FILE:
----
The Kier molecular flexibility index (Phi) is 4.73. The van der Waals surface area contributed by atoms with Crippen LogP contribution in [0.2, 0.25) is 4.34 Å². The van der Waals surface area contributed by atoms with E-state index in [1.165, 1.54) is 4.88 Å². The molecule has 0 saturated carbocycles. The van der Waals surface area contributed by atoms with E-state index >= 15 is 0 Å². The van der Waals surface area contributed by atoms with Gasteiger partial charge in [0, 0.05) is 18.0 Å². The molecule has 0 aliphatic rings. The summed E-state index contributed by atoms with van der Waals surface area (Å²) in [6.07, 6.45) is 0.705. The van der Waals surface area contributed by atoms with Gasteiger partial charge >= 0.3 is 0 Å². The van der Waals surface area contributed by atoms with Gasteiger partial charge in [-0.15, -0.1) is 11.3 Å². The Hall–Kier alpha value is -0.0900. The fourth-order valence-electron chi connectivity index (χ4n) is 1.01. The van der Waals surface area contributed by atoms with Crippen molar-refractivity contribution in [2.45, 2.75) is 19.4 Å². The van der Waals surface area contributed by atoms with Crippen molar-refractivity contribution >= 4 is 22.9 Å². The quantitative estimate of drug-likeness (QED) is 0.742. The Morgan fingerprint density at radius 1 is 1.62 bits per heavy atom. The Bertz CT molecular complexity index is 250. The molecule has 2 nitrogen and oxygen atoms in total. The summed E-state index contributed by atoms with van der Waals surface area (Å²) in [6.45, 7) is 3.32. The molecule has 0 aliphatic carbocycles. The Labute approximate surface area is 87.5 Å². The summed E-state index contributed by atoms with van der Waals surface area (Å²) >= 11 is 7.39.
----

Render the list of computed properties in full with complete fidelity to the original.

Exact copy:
The Kier molecular flexibility index (Phi) is 4.73. The van der Waals surface area contributed by atoms with Crippen LogP contribution in [0.2, 0.25) is 4.34 Å². The van der Waals surface area contributed by atoms with E-state index in [1.165, 1.54) is 4.88 Å². The molecule has 0 saturated carbocycles. The van der Waals surface area contributed by atoms with E-state index >= 15 is 0 Å². The van der Waals surface area contributed by atoms with Gasteiger partial charge in [0, 0.05) is 18.0 Å². The molecule has 0 aliphatic rings. The summed E-state index contributed by atoms with van der Waals surface area (Å²) in [6.07, 6.45) is 0.705. The van der Waals surface area contributed by atoms with Gasteiger partial charge >= 0.3 is 0 Å². The van der Waals surface area contributed by atoms with Gasteiger partial charge in [-0.15, -0.1) is 11.3 Å². The Hall–Kier alpha value is -0.0900. The fourth-order valence-electron chi connectivity index (χ4n) is 1.01. The van der Waals surface area contributed by atoms with Crippen molar-refractivity contribution in [2.45, 2.75) is 19.4 Å². The van der Waals surface area contributed by atoms with Crippen molar-refractivity contribution >= 4 is 22.9 Å². The quantitative estimate of drug-likeness (QED) is 0.742. The Morgan fingerprint density at radius 1 is 1.62 bits per heavy atom. The Bertz CT molecular complexity index is 250. The molecule has 2 nitrogen and oxygen atoms in total. The summed E-state index contributed by atoms with van der Waals surface area (Å²) in [6.45, 7) is 3.32. The molecule has 0 aliphatic carbocycles. The Labute approximate surface area is 87.5 Å². The summed E-state index contributed by atoms with van der Waals surface area (Å²) >= 11 is 7.39.